Motorcycles make great commuter vehicles, saving you gas money and wear and tear on your automobile, but there are plenty of trade offs that have to be taken into consideration before you take the plunge. All too often, people buy motorcycles expecting to jump right on and start saving, but in reality, it just isn’t that easy. Not only must you consider the weather in your area, but your own ability to ride must be considered, and the costs of owning both a motorcycle and a car can be prohibitive. In fact, the cost of ownership for those who don’t already own a motorcycle can easily eat up any savings you might find.
Today’s motorcycles come in a wide range of sizes, from around 125cc to well over 2,000cc. This denotes the bike’s engine size, and relates directly to how much power the motorcycle produces. Small 125cc motorcycles produce little horsepower and torque, but get very high fuel economy, while large displacement engines produce large amounts of power but achieve fuel economy not much better than some cars. There are also bikes that are under 125cc, but these are considered scooters, and may not be legal for use on all roads. Closed-access highways typically restrict small scooters, such as those under 50cc displacement, because they simply cannot keep up with the speed of traffic on the highway.
If you’ve never ridden before, enroll in a Motorcycle Safety Foundation-approved rider safety course. These will give you a taste of what it’s like to pilot a motorcycle before you actually purchase one. Setting aside the great gas mileage, motorcycling isn’t for everyone. Like anything in life, it comes with its share of ups and downs. The rider course will teach you the basics of riding, as well as some defensive riding techniques that will help keep you safe on the road. An added bonus is that when you’ve successfully completed the course, you’ll qualify for a discount on your motorcycle insurance.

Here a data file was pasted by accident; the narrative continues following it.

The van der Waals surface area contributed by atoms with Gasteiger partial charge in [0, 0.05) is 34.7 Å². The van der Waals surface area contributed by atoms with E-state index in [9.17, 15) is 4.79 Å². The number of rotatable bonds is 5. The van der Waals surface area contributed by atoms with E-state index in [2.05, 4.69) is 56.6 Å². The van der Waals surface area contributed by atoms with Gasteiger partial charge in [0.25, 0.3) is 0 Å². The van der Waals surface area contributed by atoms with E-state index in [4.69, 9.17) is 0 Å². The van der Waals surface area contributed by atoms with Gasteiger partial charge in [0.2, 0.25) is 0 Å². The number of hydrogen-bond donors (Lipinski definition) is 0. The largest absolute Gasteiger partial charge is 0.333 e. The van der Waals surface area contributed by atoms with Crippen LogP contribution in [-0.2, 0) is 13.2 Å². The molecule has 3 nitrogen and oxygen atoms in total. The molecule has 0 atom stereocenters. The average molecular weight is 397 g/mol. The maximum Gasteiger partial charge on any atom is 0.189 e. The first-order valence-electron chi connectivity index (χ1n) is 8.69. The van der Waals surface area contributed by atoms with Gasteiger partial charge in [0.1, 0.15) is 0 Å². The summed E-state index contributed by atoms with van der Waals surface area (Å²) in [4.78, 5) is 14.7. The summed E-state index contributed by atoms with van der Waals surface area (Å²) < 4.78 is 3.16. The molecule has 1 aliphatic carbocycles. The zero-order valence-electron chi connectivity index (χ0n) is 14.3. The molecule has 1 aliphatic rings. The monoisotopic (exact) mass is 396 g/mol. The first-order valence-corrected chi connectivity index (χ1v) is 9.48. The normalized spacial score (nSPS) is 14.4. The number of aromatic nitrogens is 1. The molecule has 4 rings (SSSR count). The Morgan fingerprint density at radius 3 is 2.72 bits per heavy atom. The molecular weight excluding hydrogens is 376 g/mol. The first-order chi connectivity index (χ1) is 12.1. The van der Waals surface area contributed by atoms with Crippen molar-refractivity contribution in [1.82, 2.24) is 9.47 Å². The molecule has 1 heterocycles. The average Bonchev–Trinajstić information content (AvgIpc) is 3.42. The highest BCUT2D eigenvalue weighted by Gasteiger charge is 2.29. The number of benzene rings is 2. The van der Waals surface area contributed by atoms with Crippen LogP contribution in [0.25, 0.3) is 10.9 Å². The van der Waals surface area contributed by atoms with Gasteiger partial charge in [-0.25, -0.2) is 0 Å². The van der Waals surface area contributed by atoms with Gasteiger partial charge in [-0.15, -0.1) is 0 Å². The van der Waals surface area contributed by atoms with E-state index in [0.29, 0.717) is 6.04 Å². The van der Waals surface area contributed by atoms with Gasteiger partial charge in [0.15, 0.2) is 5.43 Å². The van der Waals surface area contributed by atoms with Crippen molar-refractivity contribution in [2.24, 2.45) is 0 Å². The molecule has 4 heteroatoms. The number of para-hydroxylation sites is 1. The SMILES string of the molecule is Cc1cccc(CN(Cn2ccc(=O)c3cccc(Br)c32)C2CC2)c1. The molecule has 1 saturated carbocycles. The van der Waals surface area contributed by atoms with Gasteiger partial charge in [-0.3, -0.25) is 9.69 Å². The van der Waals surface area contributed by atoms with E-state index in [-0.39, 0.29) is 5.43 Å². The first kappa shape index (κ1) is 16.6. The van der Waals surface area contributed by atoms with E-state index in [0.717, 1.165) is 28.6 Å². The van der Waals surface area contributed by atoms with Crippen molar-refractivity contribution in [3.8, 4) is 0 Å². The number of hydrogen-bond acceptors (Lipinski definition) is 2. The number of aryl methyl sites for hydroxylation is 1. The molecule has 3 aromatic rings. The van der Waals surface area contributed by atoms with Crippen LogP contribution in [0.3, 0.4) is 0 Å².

When you’re ready to buy your first commuter motorcycle, there’s a lot of hype to overcome. A “bigger is better” mentality pervades in the industry, but for your ride to work, there are plenty of smaller bikes on the showroom floor. For your first bike, choose a motorcycle that’s larger than 250cc and smaller than 800cc. This will keep your fuel economy comfortably between 30 and 50 miles per gallon, and most bikes in this size range are inexpensive to purchase and to own. Bikes that are smaller than 250cc tend to struggle at speeds over 55 miles per hour, and your fuel economy will suffer. Larger bikes use more fuel, and though they are very comfortable, are generally not a good idea for beginning riders.
Buying and riding a motorcycle, even if its just to go back and forth to work, means that you’re buying into a culture that’s easy to love, and difficult to peel yourself away from. You might just find yourself enjoying that commute to and from work a bit more, as well.
Spot Motorcycles: “Save Money Commuting by Motorcycle? Not So Fast!” www.spotmotorcycles.com
Chuck Hawks: Good First Motorcycles: www.chuckhawks.com